Alyssa recently joined the TechChange team as an Account Manager, where she supports public health education programs.
Q: So, tell us more about yourself. How did you end up working in education?
I never intended on working in education, but education has always had a way of finding me. While in college, I worked as a peer mentor for first-year students. In this role, I assisted the professor in teaching the course and leading class activities. After working for several years in health care once I graduated, I decided to move to South America for about a year. During that time, I taught English and culture for a semester in Argentina. During both of these experiences, I realized that I had a skill for meeting learners where they are in their process.
Q: How did you first hear about TechChange?
Graduating into a pandemic was less than ideal, since I had studied humanitarian health with the hopes of working internationally. When I realized that would not be an option, I set my sights on the DC area, which is when I found TechChange. They had recently released COVID-19 courses, and that caught my attention because I had just finished working on the Johns Hopkins COVID-19 incident command response. The courses were well-designed and interactive, and I knew I wanted to be part of making them even better.
Q: What are some of your favorite parts of working at TechChange so far?
The team I work with every day has been incredible. With limited experience in education and no experience in tech, I was worried about taking a position with TechChange. But I hit the ground running on big projects with crazy timelines, and I always felt fully supported by my team members. I love being part of a company that, to its very core, works to create social change and bring more equity to professional development.
Q: What excites you about this role?
I have been given the space to be innovative and use my past experiences to help shape our work, which keeps me motivated to produce engaging courses for our learners. For me, the most exciting part of this role is knowing that our final product will end up in the hands of someone who is trying to gain more knowledge, grow themselves professionally, and bring those skills to their community. I like the idea that all of the hard work is worth it if it makes even one person’s life better.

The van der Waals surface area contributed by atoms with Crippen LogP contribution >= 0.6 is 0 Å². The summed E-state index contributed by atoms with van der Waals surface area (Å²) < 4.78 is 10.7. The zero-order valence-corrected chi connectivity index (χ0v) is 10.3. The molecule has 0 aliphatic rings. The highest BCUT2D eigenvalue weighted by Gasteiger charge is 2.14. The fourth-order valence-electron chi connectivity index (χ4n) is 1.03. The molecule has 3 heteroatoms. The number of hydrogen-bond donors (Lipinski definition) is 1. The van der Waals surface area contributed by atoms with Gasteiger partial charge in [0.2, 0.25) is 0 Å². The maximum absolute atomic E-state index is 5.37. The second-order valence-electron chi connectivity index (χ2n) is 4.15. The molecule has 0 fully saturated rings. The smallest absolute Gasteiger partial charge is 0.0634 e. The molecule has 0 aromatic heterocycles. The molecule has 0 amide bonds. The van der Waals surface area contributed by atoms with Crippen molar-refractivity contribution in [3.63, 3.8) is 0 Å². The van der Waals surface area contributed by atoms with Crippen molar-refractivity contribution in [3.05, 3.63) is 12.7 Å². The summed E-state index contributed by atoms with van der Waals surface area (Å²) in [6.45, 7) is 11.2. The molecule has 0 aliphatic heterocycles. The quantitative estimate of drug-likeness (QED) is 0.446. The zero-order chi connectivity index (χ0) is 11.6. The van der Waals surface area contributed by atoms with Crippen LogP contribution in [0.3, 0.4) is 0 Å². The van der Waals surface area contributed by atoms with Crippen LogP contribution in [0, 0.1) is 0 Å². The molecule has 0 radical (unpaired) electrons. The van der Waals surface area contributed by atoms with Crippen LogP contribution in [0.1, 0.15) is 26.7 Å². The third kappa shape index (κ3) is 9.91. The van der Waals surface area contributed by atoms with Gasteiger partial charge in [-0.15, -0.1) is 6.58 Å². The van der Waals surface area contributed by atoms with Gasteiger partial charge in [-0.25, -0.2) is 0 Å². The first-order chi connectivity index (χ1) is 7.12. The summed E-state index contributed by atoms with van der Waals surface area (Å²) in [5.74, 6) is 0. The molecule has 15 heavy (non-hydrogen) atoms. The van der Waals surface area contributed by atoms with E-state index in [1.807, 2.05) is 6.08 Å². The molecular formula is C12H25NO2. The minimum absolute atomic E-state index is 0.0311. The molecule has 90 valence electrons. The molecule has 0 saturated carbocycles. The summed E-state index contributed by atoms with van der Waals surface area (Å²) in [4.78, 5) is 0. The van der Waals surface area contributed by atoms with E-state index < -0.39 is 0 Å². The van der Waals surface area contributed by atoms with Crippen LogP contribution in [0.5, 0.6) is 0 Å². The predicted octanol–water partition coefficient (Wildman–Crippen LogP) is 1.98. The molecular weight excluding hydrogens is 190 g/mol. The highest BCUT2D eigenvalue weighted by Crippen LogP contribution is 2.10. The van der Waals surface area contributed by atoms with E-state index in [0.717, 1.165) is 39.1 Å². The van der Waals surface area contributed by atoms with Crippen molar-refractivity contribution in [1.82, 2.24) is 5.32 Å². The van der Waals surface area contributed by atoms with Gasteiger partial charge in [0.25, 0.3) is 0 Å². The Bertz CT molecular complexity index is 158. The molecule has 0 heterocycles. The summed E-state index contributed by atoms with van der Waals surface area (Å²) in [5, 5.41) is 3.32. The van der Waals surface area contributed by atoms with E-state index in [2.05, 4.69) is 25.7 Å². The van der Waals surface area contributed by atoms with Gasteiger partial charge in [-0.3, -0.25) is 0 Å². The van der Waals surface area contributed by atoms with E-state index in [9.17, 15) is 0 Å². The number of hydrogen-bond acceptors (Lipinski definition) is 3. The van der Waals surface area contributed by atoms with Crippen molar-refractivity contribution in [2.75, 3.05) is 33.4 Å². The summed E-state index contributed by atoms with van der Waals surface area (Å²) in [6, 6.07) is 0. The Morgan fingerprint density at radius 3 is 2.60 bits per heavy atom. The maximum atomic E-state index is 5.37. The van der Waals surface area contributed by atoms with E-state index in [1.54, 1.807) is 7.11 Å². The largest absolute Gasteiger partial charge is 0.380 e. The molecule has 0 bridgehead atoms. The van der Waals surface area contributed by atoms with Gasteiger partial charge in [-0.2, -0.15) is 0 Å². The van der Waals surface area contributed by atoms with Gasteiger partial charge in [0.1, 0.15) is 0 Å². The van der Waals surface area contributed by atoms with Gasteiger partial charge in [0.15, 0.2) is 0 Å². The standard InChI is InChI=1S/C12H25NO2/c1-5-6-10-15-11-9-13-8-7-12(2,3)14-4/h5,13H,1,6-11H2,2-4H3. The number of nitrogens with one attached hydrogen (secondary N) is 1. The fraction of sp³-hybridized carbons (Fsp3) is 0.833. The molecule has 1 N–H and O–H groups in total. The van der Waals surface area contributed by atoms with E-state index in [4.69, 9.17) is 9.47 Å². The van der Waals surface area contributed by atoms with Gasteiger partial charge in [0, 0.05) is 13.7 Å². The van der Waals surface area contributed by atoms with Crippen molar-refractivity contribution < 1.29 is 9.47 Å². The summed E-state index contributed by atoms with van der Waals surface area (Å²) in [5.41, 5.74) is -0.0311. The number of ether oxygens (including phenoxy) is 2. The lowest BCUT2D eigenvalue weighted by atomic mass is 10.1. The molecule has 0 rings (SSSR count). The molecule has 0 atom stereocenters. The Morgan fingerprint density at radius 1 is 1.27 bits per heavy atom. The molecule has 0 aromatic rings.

Q: Anything you look forward to working on or learning at TechChange in the next year?
I am looking forward to collaborating on more projects that involve the crossroads of public health and online learning. We are living in such a pivotal time in the field of public health when everything is evolving rapidly. People are realizing that the way program implementation or professional training was done in the past may not be sustainable in the future. This gives us an opportunity to be creative and find new ways to reach people across the globe. It will be a learning process for everyone, but TechChange has been doing just that for many years now, and I am excited to be part of it.
Q: Lastly, what’s something that not a lot of people know about you?
I hate bicycles because one time I got stranded in the Atacama desert at night while on a biking trip to Valle de la Luna to watch the sunset (so worth it). I am very thankful for the kind Brazilian family who picked me up on the side of the road, but the experience ruined any dreams of being one of those cool people who bikes around DC.